The 21-year-old, who was sentenced in August to one day in jail, was searched before being put in a holding cell at the Los Angeles County jail.

The charges stemmed from arrests following an alleged car chase in July, and a crash in Beverley Hills in May.

The Sheriff's spokesman said Ms Lohan was "cooperative". Jail sentences are often shortened due to overcrowding.


When asked if she had been given special treatment because she is a celebrity, spokesman Steve Whitmore said: "Absolutely not. This is what we do for mostly everybody in this position.

"In fact, 30 to 50 women are granted early releases from the facility every day," he said.

The actress has just finished a second stint in a rehabilitation centre in Utah, after admitting she had a drink and drugs problem in August.

"It is clear to me that my life has become completely unmanageable because I am addicted to alcohol and drugs," the star said in a statement at the time.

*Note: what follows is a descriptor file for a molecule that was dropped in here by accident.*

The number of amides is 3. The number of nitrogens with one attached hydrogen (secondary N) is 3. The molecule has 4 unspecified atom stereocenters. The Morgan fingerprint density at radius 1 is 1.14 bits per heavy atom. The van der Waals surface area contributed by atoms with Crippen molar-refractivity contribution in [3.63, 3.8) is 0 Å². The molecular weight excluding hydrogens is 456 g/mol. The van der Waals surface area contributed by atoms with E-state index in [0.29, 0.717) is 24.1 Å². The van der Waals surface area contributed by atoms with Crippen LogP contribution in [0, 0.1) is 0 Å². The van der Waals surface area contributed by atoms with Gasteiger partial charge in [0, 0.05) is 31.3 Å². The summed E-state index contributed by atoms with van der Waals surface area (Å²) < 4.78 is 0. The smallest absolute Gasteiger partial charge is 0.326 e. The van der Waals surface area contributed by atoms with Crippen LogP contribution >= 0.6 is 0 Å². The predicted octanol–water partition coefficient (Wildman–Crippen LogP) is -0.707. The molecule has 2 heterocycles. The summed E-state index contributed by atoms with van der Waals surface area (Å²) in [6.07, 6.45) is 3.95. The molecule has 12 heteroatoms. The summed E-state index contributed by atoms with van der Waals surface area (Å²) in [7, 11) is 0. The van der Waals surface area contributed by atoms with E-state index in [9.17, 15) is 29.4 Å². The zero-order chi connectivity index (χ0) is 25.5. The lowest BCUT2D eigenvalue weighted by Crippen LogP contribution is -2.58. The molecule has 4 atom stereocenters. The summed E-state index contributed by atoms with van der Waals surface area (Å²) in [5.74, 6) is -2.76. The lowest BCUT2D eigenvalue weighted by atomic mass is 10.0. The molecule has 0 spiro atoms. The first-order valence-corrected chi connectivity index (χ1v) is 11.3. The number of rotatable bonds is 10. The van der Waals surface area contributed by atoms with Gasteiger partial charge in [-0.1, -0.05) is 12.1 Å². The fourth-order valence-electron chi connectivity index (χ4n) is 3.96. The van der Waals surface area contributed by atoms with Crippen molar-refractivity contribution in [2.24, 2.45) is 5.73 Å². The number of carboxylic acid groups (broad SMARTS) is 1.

Nicole Richie
Nicole Richie completed her 82 minute jail sentence in August

During her arrests in May and July, Ms Lohan was found in possession of small amounts of cocaine.

She reached a plea deal on the drunken driving and cocaine charges in August.

Ms Lohan was sentenced to four days in jail, but the judge gave her credit for 24 hours already served, and she elected to complete community service instead of 48 hours in jail.

The judge ordered her to complete 10 days of community service, spend three years on probation and 18 months on an alcohol-education program.